5G for 12 GHz Coalition snaps back at Starlink ‘misinformation campaign’

The 5G for 12 GHz Coalition, a group that includes Dish Network and RS Access, said today that it wants to set the record straight on Starlink’s “misinformation campaign.”

The most recent spat started a little over a week ago when SpaceX encouraged Starlink users to send messages to the FCC and lawmakers about the 12 GHz proceeding. More than 70,000 messages flooded the FCC’s public comment system in a matter of days, mostly from people who said they want to protect the Starlink satellite system from what they perceive as a bad plan by Dish to use the 12 GHz band for 5G.

The comments are tied to an online petition, hosted on votervoice.net, designed to send pre-written messages; it’s not clear how many are duplicative or if all the senders are actual Starlink customers. The Starlink internet service had over 400,000 customers around the world as of May.

The 5G for 12 GHz Coalition for over a year now has been engaged in a fight with SpaceX over the viability of sharing the 12 GHz band with satellites and terrestrial 5G. The coalition argues that the engineering analysis shows sharing is possible while SpaceX disputes that.

“In addition to this manipulated filing, Starlink has initiated a public misinformation campaign by falsely telling customers and the public that coexistence is not possible in the band among Starlink and 5G services – despite nationwide data proving otherwise,” the 5G for 12 GHz Coalition said on Thursday. “This tactic, which is commonly used by Elon Musk, is not only disingenuous, but it promulgates an anti-5G narrative that is harmful to American consumers who deserve greater competition, connectivity options and innovation.”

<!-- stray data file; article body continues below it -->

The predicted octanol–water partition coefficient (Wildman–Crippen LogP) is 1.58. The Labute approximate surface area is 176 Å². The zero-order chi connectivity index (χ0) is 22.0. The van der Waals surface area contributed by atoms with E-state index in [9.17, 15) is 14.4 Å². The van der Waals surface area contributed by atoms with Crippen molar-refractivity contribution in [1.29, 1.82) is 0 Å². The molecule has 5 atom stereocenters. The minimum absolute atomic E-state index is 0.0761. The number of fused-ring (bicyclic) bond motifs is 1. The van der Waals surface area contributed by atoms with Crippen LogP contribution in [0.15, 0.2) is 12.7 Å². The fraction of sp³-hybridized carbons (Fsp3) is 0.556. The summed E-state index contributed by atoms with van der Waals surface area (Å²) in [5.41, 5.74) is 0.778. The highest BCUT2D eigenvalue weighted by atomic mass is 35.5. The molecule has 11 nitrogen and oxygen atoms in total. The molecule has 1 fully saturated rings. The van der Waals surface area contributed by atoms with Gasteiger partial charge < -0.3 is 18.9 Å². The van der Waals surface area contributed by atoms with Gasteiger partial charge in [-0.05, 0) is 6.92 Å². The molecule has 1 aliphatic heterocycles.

The coalition explained that since the FCC initiated the 12 GHz proceeding 18 months ago, the coalition has worked with experts, including RKF Engineering Solutions, to submit technical analysis into the record.

“These studies demonstrate not only that coexistence is feasible in the band, with 99.85% of NGSOs experiencing no risk of harmful interference alongside 5G, but the substantial societal, economic and geopolitical benefits of unleashing more critical mid-band spectrum for two-way terrestrial services,” the coalition stated.

All for sharing the band 

RS Access holds about 15% of the MVDDS spectrum in the 12 GHz band. The company has backing from MSD Capital, a private investment firm managing the assets of Dell Technologies founder Michael Dell and his family.

“We’re not against Starlink,” V. Noah Campbell, CEO of RS Access, reiterated to Fierce on Thursday. “We are not against the service they want to provide. We’re advocating for sharing of the band.”

Dish controls the lion’s share of MVDDS licenses, covering 75% of the U.S. population.

“We don’t want to fight with Starlink,” echoed Jeff Blum, EVP, External and Legislative Affairs at Dish. “We want to share with Starlink.” But Starlink is the one that’s trying to sideline 500 MHz of critical mid-band spectrum that could be used for 5G at a time when U.S. leadership is essential, he said.

“They’re the ones who want to prevent mid-band spectrum from being used for 5G. We have spent a lot of time and resources” with pre-eminent wireless experts, including former FCC wireless and engineering bureau chiefs, to see if co-existence is possible, and the study that RKF did shows it's possible without harming Starlink users. 

The RKF study is the only independent, third-party analysis in the record, Blum said. “Starlink, with all their resources – they’ve had 18 months to hire a third-party expert to support their claims. They haven’t.”

Chip Pickering, CEO of Incompas, said his organization includes fiber, fixed wireless and rural operators that want to use both fixed wireless and fiber, and it’s among a diverse set of other 5G for 12 GHz coalition members.

“It’s not just Dish and RS Access against SpaceX,” Pickering said. “This is a broad-based industry of companies providing broadband across the country,” as well as consumer groups and associations that believe the 12 GHz band is critical to help close the digital divide and compete in the global 5G race with China.

It's the coalition’s contention that there’s enough spectrum in the 12 GHz band to accommodate all these uses, including Starlink.

FCC Chairwoman Jessica Rosenworcel has said the agency has the best engineers working on the 12 GHz proceeding.

“Ultimately the commission, the FCC engineers have to determine the best use of this spectrum based upon the science, and we have confidence in their work,” Blum said. “I think what Starlink is trying to do through this misinformation campaign is unfortunate, trying to falsely scare consumers that their service is going to be shut down” when the record shows the opposite. “It comes down to the engineering.”